Game of Anglo-Irish illusion: Fine words from London and Dublin will solve nothing, Geoffrey Wheatcroft argues

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The Independent Online
WHY 1920? The British government denied yesterday that it was contemplating an end to its formal sovereignty over Northern Ireland, following a press leak which suggested that the 1920 Government of Ireland Act might be amended. But the Act remains a central concern of Irish nationalists.

Dr Joe Hendron, the SDLP MP for West Belfast, said yesterday that the Act must remain on the negotiating table, something the Irish Prime Minister, Albert Reynolds, has also said. This is mysterious enough to most people; what makes it more obscure is that, not for the first time, the Irish and the British are speaking different languages.

The 1920 Act could be called the Fourth Home Rule Bill. Previous Bills had been introduced at Westminster: in 1886, when it failed in the Commons, and in 1893, when it passed in the Commons but failed in the Lords. A third Bill had to wait until the Parliament Act had ended the Lords' veto. It was introduced in 1912 and enacted in 1914 after a threatened mutiny by the Army, and something near civil war in Ulster.

Like the previous Bills, it was meant to create an Irish parliament, self-governing but under the Crown and the ultimate sovereignty of Westminster. Like them, also, it made no special provision for Ulster, although this was the immovable object in the way of the irresistible force of Irish nationalism. With this difficulty unresolved, the 1914 Act was suspended for the duration of the war.

The European cataclysm ended, but, in Churchill's famous phrase, 'the dreary steeples of Fermanagh and Tyrone' re- emerged. By 1918 the story had drastically changed. The Easter Rising and its suppression, Asquith's failure to find a settlement in the summer of 1916, the insane attempt to impose conscription on Ireland, and the informal understanding reached between Eamon De Valera and the Roman Catholic Church, had all led to the discrediting and political destruction of the old Irish Parliamentary Party, and with it any realistic hope of Home Rule. At the 1918 election, the revolutionary nationalists of Sinn Fein swept Ireland outside Ulster. Sinn Fein's armed wing, the original IRA, began a violent insurrection.

By then, David Lloyd George was prime minister. The 1920 Act was to be his supreme feat of political conjuring. Its essential purpose was to give something to everyone: Home Rule in both parts of Ireland, with parliaments for the 26 counties and for the six of Northern Ireland; a partitioned Ireland, but reunification provided for, through a Council of Ireland; and continued supreme authority at Westminster.

But conjurors are not really magicians, they are illusionists; and the 1920 Act was illusion. The Troubles (or 'War of Independence') continued. The 'Parliament of southern Ireland' was never constituted as such, but simply declared itself the Dail of an independent Irish state. No MPs from the 26 counties went to Westminster, as they were supposed to. The Council of Ireland was stillborn, and quietly buried in 1925. A year after the Act was passed, the Anglo-Irish Treaty was signed, ending the Troubles and creating a near-autonomous Free State.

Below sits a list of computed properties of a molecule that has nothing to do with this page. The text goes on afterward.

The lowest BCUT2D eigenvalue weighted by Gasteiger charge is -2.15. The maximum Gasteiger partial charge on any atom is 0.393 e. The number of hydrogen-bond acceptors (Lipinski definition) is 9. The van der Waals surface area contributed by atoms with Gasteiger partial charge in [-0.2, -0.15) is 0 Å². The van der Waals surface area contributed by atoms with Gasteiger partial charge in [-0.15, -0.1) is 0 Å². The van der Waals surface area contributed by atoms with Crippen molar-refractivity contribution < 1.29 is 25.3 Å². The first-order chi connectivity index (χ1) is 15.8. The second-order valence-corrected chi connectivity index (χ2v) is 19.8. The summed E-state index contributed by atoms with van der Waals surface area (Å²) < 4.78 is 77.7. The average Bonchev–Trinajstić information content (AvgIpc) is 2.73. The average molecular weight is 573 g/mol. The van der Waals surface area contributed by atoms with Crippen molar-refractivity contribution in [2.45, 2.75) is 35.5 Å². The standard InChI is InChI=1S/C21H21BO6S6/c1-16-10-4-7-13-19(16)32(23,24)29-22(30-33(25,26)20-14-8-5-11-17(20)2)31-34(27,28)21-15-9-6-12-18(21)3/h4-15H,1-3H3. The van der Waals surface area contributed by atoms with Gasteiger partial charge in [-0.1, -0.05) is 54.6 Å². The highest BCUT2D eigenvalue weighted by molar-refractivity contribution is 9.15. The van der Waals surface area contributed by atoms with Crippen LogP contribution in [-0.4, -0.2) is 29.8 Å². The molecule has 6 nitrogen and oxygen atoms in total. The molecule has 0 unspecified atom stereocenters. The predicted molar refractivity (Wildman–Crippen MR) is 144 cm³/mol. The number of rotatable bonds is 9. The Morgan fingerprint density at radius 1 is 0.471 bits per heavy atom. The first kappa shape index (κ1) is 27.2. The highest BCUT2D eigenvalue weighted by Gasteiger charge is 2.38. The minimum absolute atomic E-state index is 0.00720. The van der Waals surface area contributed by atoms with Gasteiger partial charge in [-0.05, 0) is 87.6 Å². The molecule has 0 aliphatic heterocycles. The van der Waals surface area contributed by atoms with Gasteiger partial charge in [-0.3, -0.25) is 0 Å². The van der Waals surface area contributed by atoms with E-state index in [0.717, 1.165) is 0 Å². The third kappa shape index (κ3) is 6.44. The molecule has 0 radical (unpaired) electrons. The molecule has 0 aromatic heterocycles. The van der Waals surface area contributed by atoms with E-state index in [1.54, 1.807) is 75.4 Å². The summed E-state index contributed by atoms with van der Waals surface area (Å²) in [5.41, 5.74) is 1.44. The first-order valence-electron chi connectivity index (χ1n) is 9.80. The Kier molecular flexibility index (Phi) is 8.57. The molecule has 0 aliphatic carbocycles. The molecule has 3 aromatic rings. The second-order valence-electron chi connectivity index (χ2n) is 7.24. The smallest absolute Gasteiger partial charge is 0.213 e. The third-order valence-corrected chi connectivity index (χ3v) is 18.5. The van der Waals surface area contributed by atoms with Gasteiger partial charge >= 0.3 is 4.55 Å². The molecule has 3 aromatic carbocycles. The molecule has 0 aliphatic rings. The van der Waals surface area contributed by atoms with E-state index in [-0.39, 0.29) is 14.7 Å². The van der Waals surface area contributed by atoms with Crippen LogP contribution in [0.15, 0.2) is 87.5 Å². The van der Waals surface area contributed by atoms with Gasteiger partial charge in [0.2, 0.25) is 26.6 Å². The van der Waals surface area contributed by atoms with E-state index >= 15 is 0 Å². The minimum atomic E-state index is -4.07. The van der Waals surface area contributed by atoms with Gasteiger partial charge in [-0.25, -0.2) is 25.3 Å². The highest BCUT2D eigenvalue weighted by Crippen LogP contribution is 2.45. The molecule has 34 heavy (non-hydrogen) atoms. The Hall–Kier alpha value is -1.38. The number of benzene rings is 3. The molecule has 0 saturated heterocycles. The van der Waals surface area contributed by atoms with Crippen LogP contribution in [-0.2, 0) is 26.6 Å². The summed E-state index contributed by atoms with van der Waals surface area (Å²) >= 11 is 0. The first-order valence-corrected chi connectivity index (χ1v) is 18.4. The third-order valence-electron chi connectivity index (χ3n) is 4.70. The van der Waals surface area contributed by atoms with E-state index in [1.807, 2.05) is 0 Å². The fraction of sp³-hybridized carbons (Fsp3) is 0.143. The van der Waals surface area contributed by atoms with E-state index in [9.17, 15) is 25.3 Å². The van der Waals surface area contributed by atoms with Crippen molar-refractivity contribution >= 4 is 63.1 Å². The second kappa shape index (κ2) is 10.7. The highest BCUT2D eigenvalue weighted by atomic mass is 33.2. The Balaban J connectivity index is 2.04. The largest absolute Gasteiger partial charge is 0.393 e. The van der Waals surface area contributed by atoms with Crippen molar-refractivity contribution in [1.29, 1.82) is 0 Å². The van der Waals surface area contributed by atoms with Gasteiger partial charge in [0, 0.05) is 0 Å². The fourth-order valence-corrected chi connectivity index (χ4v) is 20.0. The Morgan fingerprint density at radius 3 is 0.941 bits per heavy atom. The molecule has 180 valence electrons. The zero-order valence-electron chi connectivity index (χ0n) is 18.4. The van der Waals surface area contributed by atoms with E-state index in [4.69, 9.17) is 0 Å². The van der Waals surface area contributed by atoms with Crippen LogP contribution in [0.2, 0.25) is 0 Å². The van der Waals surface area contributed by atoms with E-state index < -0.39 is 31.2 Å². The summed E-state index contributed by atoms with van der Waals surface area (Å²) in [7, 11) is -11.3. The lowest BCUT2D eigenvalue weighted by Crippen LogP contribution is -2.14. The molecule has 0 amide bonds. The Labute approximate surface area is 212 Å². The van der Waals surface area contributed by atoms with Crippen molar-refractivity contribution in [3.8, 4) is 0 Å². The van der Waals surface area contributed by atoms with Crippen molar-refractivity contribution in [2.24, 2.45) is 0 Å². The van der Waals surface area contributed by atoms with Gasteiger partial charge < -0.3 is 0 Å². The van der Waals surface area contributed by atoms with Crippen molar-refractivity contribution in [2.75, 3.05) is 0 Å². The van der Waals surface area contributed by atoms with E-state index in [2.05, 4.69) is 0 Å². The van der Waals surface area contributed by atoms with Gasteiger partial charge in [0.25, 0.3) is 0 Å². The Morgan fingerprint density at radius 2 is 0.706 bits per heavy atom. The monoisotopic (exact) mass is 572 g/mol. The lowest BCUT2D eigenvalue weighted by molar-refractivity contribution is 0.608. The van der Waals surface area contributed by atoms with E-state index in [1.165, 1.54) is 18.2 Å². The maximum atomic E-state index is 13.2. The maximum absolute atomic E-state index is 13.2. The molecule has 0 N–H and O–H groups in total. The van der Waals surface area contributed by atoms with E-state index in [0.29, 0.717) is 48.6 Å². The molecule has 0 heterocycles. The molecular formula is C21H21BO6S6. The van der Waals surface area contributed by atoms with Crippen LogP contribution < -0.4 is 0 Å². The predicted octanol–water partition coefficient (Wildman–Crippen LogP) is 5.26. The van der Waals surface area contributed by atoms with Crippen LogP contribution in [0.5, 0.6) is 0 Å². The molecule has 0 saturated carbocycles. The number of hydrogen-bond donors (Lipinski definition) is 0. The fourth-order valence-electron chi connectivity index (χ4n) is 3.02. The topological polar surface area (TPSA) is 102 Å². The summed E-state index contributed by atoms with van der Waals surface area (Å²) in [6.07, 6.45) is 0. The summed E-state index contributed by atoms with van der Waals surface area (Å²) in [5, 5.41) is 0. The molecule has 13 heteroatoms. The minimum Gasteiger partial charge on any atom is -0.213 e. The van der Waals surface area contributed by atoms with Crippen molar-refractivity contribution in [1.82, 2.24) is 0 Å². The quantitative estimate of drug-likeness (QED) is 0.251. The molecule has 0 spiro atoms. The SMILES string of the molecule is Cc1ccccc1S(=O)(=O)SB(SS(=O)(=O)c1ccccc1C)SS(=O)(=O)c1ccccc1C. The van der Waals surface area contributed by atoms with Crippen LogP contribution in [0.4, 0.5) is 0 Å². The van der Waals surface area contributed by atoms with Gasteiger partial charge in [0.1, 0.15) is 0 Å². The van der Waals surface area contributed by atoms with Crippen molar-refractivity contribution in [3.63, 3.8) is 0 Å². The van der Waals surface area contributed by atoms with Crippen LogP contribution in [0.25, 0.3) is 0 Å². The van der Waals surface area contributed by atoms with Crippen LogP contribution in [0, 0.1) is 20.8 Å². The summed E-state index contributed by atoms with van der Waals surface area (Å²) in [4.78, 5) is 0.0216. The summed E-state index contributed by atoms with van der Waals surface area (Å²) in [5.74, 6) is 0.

The only part of the 1920 Act that survived was the separate Northern Ireland with its devolved parliament, Stormont, which survived until 1972.

The deepest trouble of all was that by 1920 the two sides simply were not speaking the same language. The British still thought in terms of ''the Crown' and a constitutional link between Ireland - all of it - and Westminster, while the Irish intended an independent state.

Lloyd George did not grasp that Irish republican nationalism meant what it said. Nor did his successors. In 1949, in response to the formal declaration of a republic in Dublin and its departure from the Commonwealth, the Attlee government passed the Ireland Act, which recognised the republic but added that 'the Republic of Ireland is not a foreign country'. For their part, De Valera and his colleagues, and successors down to Mr Reynolds, failed to recognise something else. A united Ireland had been unlikely under Home Rule; with an independent Irish Republic, it became impossible.

With hindsight, it was not the 1920 Act that was the root of the problem so much as the failure to recognise that the Act had never worked. If partition had been accepted as the best solution and if Northern Ireland had reverted to pre-1914 status, governed from Westminster as the rest of the country had been, the two communities in the province would have been guaranteed what they deserved rather than what they wanted: the Protestants a continued link with the Crown (rather than the freedom to oppress Catholics), the Catholics, equal rights under the law as enjoyed by their co-religionists in England and Scotland.

The two sides are still engaged in a game of illusion or chasing shadows. Changing the 1920 Act will not appease the republicans or 'marginalise the men of violence'. Nor will it realise the Government's other, contradictory aim of bringing Sinn Fein to the conference table - though it is sure to enrage the Unionists, who will not be mollified by a change of words in the Irish constitution.

Neither London nor Dublin seems capable of grasping, in 1994 as in 1920, that this conflict turns not on constitutional documents or forms of words, but the existence of, on the one hand, an independent Irish state and, on the other, a million Protestants who do not wish to live under that state.

Lloyd George and De Valera were both politicians of genius. They could not spirit the 'Ulster question' away. Will John Major and Albert Reynolds - neither of whom could be called a genius - really succeed where they failed?

(Photograph omitted)

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